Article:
between fins, for in-line and staggered fin arrays are also • In the calculation of performance efficiency based on
presented in Fig. 7. It is seen that, g is greater than 1 the total surface area, g was greater than unity only at
(g P 1) for both fin arrangements and all Reynolds Sy/b = 3.75 for the in-line array, and the values of g
number values. were less than 1 for the remaining ratios and both
arrangements.
• For both in-line and staggered arrangements based
5. Conclusion on the projected area, the performance efficiency g
was greater than 1 for all fin spacings and Reynolds
An experimental investigation of heat transfer numbers. It is recommended to use these types of
enhancement has been studied for four streamwise dis- fin arrangements based on the projected area.
tances of fins and two fin arrangements (in-line and stag-
gered) and various Reynolds numbers. According to the In order to gain more information about the heat
experimental data obtained for the surface equipped transfer mechanism for this type of the finned system,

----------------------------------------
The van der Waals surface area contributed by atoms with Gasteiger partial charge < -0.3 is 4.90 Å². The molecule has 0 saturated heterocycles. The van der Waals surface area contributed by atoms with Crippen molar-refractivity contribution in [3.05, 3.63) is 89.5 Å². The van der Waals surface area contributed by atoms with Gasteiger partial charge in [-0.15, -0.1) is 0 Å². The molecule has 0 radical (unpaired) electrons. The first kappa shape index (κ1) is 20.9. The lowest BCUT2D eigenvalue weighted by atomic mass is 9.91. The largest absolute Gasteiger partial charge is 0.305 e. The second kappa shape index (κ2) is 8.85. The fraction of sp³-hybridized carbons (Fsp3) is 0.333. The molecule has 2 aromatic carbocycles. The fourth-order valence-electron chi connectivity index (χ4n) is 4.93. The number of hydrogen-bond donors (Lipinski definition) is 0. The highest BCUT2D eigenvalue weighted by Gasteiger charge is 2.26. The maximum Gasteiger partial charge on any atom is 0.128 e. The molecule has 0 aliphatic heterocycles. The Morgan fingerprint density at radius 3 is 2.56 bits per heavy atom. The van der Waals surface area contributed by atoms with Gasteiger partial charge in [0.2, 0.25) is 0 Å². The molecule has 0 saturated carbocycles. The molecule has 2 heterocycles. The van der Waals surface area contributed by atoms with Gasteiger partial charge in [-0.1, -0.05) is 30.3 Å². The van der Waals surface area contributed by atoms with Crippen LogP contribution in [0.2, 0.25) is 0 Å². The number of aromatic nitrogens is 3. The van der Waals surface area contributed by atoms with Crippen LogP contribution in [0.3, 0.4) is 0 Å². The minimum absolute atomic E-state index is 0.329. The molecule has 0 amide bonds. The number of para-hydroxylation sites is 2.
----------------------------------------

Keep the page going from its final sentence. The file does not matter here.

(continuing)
with hollow rectangular profile fins, the conclusions it is suggested that heat transfer enhancement with re-
can be summarized as follows: spect to various cross-sections of the fin, different fin dis-
tances in spanwise directions, and the gap effect between
• Both in-line and staggered fin arrangements signifi- the fin top and the upper surface of the channel should
cantly enhanced the heat transfer in comparison to be studied in future.
the surface without fins.
• Nu number increased with increasing Re number
both on the basis of the total surface area and the Acknowledgements
projected area for in-line and staggered arrange-
ments, since increasing Reynolds number decreases This work was funded by the Ataturk University
the boundary layer over the surface. Research Foundation under 1997/43.
216 U. Akyol, K. Bilen / Applied Thermal Engineering 26 (2006) 209–216